One of the key Loyalist leaders was Benedict Arnold.
It is interesting to note that many of the Loyalists, or Tories, remained when Independence was declared and the war over. But, over 80,000 left, along with British troops, and returned to Britain. They were not expelled, as some historians (such as Toynbee) have claimed. They simply felt as outsiders, scorned by the people they had lived and worked alongside prior to the Revolution.
Figures indicate that about 20% of the population in America were set against independence. "About 40 to 45 percent of the colonial population supported the struggle for independence, and were known as "Patriots" (or 'Whigs')" (Wikepedia 2005 2). While we tend to think of these Americans as "aptriots" in the modern sense of the word, at the tiome it merely defined their political leanings- opposing the status qu9o and therefore beginning both a political and military revolution to declare the united States a free and sovereign nation. The fact that the Loyalists remained faithful to the land of their origin does not, in retrospect, make them any lkess patriotic. It is merely a loaylty to a different cause- one which the American Revolution defeated and which ended up in turning thirteen separate colonies into a single unified federal government.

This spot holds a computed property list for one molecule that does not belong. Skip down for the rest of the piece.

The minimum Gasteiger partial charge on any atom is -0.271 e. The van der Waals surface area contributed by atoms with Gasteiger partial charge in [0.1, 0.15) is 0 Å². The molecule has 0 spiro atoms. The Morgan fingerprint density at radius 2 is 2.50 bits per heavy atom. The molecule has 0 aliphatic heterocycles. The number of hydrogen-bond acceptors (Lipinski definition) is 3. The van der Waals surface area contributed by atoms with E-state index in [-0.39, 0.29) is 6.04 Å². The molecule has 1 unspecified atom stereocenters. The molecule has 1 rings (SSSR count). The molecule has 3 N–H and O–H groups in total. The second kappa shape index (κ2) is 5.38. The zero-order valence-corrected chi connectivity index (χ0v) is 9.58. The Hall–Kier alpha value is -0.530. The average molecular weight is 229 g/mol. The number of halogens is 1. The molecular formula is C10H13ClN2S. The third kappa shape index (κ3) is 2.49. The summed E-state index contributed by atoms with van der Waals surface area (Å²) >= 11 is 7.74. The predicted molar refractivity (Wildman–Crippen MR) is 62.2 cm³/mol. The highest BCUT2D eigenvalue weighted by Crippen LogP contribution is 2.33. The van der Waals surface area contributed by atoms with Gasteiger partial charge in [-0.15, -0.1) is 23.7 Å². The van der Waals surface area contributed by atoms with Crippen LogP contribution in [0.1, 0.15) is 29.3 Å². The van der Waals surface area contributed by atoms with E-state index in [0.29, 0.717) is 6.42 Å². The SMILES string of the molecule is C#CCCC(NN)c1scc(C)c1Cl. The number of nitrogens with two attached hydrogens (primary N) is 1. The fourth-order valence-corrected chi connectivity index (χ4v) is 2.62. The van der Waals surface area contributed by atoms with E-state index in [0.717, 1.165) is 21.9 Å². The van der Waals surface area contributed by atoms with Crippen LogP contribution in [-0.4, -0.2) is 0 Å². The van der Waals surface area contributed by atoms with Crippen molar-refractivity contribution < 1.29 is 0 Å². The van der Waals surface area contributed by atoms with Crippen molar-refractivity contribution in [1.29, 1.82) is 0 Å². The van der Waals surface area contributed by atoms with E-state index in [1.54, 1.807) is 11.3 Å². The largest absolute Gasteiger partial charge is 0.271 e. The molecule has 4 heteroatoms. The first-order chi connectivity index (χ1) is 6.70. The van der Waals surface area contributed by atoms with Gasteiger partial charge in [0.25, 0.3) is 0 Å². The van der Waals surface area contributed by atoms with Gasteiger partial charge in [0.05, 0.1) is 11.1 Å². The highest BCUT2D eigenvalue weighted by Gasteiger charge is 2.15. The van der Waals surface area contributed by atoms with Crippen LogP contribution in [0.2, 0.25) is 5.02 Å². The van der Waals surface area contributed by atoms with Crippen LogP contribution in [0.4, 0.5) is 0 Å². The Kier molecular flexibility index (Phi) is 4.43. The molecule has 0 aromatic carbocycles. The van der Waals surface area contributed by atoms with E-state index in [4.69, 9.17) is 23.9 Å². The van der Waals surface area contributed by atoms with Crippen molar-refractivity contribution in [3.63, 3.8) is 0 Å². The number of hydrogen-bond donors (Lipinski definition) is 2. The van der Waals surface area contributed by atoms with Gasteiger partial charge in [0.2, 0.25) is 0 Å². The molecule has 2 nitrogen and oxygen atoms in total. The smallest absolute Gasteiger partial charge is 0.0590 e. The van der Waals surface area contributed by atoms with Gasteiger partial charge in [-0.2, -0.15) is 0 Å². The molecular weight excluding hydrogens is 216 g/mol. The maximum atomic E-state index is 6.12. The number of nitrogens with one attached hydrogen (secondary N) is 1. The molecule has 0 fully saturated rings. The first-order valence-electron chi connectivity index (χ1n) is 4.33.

Morison, S.E.: Oxford History of the American People
Oxford UK: Oxford University Press (19